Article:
I was just reading the 2005 blog post by Ryan McIntyre about the plummeting cost of doing a startup, and thought I’d share the comparison of prices for hosting services in 1995 versus 2005.
  • Bandwidth: $1100/megabit/month in 1995 vs. $128/megabit/month in 2005
  • Cage Space: $175/sqft/month in 1995 vs. $25/sqft/month in 2005
  • Disk Storage: $1,300,000/TB in 1995 vs. $3,300/TB in 2005 (SCSI RAID)
  • 1-CPU Server: $25,000 in 1995 vs. $1,000 in 2005 (web server class machine)
  • 4-CPU Server: $360,000 in 1995 vs. $38,000 in 2005 (with 16GB RAM)
Most investors and entrepreneurs LOVE talking about the low costs of doing an Internet-based startup these days.

Which is why I was very glad to read Bill Burnham’s great article about the true costs of building an enterprise startup, and why plummeting software costs don’t totally change the game for enterprise startups.

Burnham has three main points (all true) as to why “enterprise startups” (think Blackboard or SalesForce.com) are different from “consumer-startups” (think Google or Twitter):
(1) enterprise customers don’t do “betas,” — that is, they won’t buy anything that’s not ready for prime time;
(2) enterprise customers need customer support and sales attention (which Google is learning as it begins to enter the enterprise space for the first time); and
(3) enterprise customers want an inherently stable infrastructure, which costs money to build and maintain.

The only PS I would add to Burnham’s post is that cloud computing has a fundamentally different value proposition for enterprise businesses than it has for consumer businesses.  Enterprise businesses use the cloud to deliver better software, not simply cheaper software.  An enterprise product (whether cloud-based or not) needs to be fantastic to be viable, because being cheap isn’t good enough.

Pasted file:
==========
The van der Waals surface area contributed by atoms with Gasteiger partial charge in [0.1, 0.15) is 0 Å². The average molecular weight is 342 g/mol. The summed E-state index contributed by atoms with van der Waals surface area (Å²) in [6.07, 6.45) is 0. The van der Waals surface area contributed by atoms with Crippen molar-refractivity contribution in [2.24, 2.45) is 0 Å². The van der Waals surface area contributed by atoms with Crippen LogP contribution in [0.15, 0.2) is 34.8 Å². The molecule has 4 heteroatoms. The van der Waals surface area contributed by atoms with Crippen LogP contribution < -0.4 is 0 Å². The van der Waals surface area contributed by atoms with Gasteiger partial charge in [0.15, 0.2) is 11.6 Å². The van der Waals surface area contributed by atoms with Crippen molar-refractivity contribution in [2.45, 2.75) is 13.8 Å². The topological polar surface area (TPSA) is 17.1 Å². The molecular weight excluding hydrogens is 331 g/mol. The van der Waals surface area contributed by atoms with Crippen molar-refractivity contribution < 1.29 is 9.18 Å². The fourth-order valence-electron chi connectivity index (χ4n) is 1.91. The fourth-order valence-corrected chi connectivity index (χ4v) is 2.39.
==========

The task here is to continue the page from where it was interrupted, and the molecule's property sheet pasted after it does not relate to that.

And to make a truly fantastic product for enterprises, you need to follow an iterative development process to find the right product-market fit.  That is, you would never dream of building a software package alone in a room with four engineers and unveiling it to your enterprise customers at a grand opening.  You need to build a non-beta product that is ready for market, make sales, get customer feedback, do A/B testing, get customer feedback, expand your reference-base, incorporate customer feedback and A/B test results into new features, and repeat until the product fits the market, and you’re ready to scale.  (Of course, this is similar to the process you follow when building consumer software, too, but in this case you need to factor in the higher costs for doing it (1) to a higher non-beta standard for each iteration, (2) doing it in a stable environment, and (3) incorporating sales and support resources starting on day one. 

In other words, falling hosting costs may have reduced the overall price tag (with those cost savings coming primarily early in the process), but bandwidth and “cage space” aren’t the only things that you need to pay for when you set out to build a fantastic enterprise company.

Will Marlow is the co-creator of AlumniFidelity, which helps schools and nonprofits improve their online fundraising results.  Email him at will@alumnifidelity.com.